Crustaceans at a Glance

Crustaceans at a Glance

© Shutterstock

Crustaceans at a Glance

Crustaceans at a Glance

© Shutterstock

Lobster

Lobster, Homarus gammarus, king of crustaceans. They can live for decades and grow up to 60cm long in coastal waters. Weighing in at around 500g to 800g they are known for their particularly tender, firm meat. The main fishing season is in the summer months.

The enormous claws of lobsters are not symmetrical; the larger of the two is for crushing and holding its prey, the smaller one is for cutting and tearing. Usually blue with red antennae when caught, they turn bright red when cooked due to a structural change in the crustacyanin protein.

Lobster

Lobster

© Shutterstock

King Crab

Red king crab, Paralithodes camtschaticus, is a particularly noble delicacy and a native of the northern Pacific Ocean, from the Sea of Japan up to the Kamchatka Peninsula. These deep-sea inhabitants grow up to one metre in size, have a leg span of up to 1.5 metres and can weigh up to ten kilograms. Aside from mankind, king crabs have very few natural predators. Their legs and claws are often sold frozen. 

King crab

King crab

© Shutterstock

Norway Lobster

Norway lobsters, Nephrops norvegicus, are also known as Dublin Bay prawns, langoustine or scampi. They are related to the lobster, but are slimmer and rarely grow more than 25cm long. They are especially prized for their mild, sweet meat. Only the tail is used. Scampi and prawns are often confused but the distinction is quite easy: scampi have long claws, prawns do not.

Norway lobster

Norway lobster

© Shutterstock

Prawns and Shrimp

Prawns and shrimp - the way we refer to these little creatures is a little murky at best. In Britain, the use of the word prawn tends to refer to the larger common prawn, Palaemon serratus, whilst shrimp tends to be used for the common shrimp, Crangon crangon, which are much smaller, brown crustaceans that are often served potted in lightly spiced clarified butter.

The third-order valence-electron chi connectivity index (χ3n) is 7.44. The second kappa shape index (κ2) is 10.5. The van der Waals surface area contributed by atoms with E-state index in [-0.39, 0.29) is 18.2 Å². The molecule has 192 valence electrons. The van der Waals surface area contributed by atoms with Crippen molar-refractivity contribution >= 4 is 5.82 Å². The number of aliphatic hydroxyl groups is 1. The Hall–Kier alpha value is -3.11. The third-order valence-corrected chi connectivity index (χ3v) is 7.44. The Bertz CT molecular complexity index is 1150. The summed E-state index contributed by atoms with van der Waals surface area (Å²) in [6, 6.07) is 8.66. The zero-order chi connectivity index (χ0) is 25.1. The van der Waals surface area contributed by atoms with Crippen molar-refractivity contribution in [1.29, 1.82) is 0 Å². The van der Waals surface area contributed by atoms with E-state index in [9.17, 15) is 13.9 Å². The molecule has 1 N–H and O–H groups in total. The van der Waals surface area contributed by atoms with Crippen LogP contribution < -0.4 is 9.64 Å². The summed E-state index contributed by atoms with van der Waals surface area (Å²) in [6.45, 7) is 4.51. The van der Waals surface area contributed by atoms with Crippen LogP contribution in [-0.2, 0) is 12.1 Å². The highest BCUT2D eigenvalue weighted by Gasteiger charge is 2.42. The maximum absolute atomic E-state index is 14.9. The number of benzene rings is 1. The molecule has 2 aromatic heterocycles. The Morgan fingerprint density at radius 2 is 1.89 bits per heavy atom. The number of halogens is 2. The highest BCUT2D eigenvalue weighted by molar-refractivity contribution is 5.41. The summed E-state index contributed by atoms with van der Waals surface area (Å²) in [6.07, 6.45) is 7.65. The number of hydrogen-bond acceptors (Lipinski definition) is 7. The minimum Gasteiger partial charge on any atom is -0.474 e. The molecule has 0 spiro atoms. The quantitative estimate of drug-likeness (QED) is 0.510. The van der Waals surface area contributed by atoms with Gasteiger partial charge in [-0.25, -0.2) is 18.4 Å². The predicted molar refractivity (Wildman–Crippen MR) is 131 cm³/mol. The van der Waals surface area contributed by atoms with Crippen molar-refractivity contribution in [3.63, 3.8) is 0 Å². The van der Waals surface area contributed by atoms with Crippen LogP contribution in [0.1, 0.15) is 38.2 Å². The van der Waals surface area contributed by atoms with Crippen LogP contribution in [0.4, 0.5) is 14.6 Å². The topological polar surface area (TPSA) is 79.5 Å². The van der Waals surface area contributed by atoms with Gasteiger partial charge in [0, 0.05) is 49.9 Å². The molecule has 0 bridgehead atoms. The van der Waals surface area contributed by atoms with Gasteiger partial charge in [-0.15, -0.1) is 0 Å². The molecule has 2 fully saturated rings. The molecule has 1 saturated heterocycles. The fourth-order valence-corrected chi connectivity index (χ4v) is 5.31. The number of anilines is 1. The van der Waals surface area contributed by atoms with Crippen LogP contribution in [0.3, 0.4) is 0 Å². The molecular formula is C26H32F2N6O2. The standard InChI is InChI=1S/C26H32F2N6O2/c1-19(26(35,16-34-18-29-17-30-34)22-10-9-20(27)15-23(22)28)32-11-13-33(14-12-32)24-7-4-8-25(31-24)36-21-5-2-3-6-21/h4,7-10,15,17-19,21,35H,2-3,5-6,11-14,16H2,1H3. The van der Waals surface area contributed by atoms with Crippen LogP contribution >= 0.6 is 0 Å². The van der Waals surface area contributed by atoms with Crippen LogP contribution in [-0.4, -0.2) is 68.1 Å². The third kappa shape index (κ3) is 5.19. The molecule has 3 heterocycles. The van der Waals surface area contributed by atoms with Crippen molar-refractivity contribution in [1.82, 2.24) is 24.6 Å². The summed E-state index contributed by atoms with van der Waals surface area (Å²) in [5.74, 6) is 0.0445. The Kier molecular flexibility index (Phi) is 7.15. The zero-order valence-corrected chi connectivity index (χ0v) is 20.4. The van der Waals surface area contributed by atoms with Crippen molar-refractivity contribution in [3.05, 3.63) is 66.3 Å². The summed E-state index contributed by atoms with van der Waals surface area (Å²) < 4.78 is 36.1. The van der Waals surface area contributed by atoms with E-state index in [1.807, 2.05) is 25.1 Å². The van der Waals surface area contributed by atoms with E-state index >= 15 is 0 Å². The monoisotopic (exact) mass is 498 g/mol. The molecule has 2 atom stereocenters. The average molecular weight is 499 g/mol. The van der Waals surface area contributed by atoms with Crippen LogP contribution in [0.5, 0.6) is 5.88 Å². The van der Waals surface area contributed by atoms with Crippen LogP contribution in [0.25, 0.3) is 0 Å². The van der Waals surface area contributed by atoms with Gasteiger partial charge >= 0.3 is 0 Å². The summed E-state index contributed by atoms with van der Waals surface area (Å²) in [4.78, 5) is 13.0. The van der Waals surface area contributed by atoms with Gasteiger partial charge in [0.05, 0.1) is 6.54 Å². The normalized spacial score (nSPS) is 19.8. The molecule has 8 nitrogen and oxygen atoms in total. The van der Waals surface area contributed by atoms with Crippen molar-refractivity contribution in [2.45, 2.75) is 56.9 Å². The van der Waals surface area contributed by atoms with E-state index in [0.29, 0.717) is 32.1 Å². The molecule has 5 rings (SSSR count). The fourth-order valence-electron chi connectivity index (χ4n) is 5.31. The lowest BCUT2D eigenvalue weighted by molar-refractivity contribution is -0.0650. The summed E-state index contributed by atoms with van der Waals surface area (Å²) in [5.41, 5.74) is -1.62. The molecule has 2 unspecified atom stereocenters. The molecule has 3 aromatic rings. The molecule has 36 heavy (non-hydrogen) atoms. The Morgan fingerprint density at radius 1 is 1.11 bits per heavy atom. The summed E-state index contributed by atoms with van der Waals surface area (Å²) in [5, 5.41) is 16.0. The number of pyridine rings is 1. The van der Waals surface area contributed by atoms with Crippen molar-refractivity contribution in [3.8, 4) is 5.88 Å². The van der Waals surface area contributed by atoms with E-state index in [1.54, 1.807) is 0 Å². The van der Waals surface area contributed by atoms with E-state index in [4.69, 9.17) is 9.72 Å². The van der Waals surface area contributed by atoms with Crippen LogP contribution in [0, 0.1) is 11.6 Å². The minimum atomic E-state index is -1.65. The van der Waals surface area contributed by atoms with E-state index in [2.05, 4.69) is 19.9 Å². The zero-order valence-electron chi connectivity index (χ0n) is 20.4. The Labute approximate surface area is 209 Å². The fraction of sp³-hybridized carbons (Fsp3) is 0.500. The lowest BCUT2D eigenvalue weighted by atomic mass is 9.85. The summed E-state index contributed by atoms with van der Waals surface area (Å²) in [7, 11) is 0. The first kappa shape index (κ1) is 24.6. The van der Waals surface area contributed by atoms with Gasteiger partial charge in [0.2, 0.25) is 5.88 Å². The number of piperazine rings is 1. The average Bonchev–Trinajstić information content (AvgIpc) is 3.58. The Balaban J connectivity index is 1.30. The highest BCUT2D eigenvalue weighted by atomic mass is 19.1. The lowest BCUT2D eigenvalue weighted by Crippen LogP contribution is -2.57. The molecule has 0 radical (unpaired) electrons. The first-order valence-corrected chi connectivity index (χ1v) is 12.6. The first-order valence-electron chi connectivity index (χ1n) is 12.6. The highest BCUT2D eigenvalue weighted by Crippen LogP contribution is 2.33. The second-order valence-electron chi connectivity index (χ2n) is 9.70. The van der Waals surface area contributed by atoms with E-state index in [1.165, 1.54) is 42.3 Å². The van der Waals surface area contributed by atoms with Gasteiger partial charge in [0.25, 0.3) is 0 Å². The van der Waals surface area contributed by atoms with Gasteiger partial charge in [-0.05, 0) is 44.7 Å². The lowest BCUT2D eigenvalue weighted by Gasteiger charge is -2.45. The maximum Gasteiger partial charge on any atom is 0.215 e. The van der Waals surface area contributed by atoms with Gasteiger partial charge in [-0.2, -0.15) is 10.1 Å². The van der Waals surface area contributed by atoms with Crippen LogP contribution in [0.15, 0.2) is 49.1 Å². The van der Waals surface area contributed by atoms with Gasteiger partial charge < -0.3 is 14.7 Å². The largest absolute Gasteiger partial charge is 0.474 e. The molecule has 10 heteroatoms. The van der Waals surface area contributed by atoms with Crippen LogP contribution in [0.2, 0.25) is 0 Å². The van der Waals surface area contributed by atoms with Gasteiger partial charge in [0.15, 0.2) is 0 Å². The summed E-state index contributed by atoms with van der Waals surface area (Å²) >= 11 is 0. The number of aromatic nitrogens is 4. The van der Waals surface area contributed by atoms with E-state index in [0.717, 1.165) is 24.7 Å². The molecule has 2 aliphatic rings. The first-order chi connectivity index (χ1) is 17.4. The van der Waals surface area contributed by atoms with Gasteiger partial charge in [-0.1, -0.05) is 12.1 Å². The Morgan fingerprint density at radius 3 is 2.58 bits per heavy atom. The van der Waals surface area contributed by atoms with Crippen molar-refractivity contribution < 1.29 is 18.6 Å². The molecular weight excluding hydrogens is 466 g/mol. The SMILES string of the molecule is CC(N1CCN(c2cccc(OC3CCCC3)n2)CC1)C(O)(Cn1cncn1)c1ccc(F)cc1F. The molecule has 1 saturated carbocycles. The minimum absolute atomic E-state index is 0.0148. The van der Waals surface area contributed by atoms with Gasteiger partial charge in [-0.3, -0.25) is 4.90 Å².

Our use of these two words is much more fluid than their taxonomical structure, thus in the US you are far more likely to hear the word shrimp than prawn. Actually the two species are quite different. Prawns have claws on three pairs of legs, whilst shrimp only have them on two pairs of their legs, additionally, they have different gill structures. 

Prawns and shrimp

Prawns and shrimp

© Shutterstock

King Prawns

King prawns are simply large prawns often farmed in the US or Asia, which are marketed by size. Generally the larger the prawn, the higher the price. Giant tiger prawns, Penaeus monodon, with their distinctive black-and-white striped markings are native to the Arabian Sea and the Pacific Ocean. They were accidentally introduced to the east coast of America, and now thrive in the Gulf of Mexico and off the coast of Florida. All prawns have five pairs of swimming legs (pleopods) and five pairs of walking legs (pereopods).

King prawns

King prawns

© Shutterstock

Brown Crab

The brown crab, or edible crab, Cancer pagurus, is commonly found in rock pools and crevices around the Atlantic coast and is the most important species of edible crab in Europe. Brown crab meat is found in the shell cavity at the top of the crab. This has a rich distinctive flavour and is less meaty than the moist, flaky, white meat which comes from the main shell, legs and claws. The former is very high in omega-3 whilst many consider the most flavoursome meat to come from the claws. 

Brown crab

Brown crab

© Shutterstock

Soft-Shell Crab

The soft-shell crab is not a genus of its own, but the name for a crab that has just moulted its shell. Once shed, the new shell takes a few days to harden. Soft-shell crabs can be boiled, pan-fried, deep fried or grilled and are eaten whole. The meat is sweet and full of juicy crab flavour. 

Soft-shell crab

Soft-shell crab

© Shutterstock

FIND OUT MORE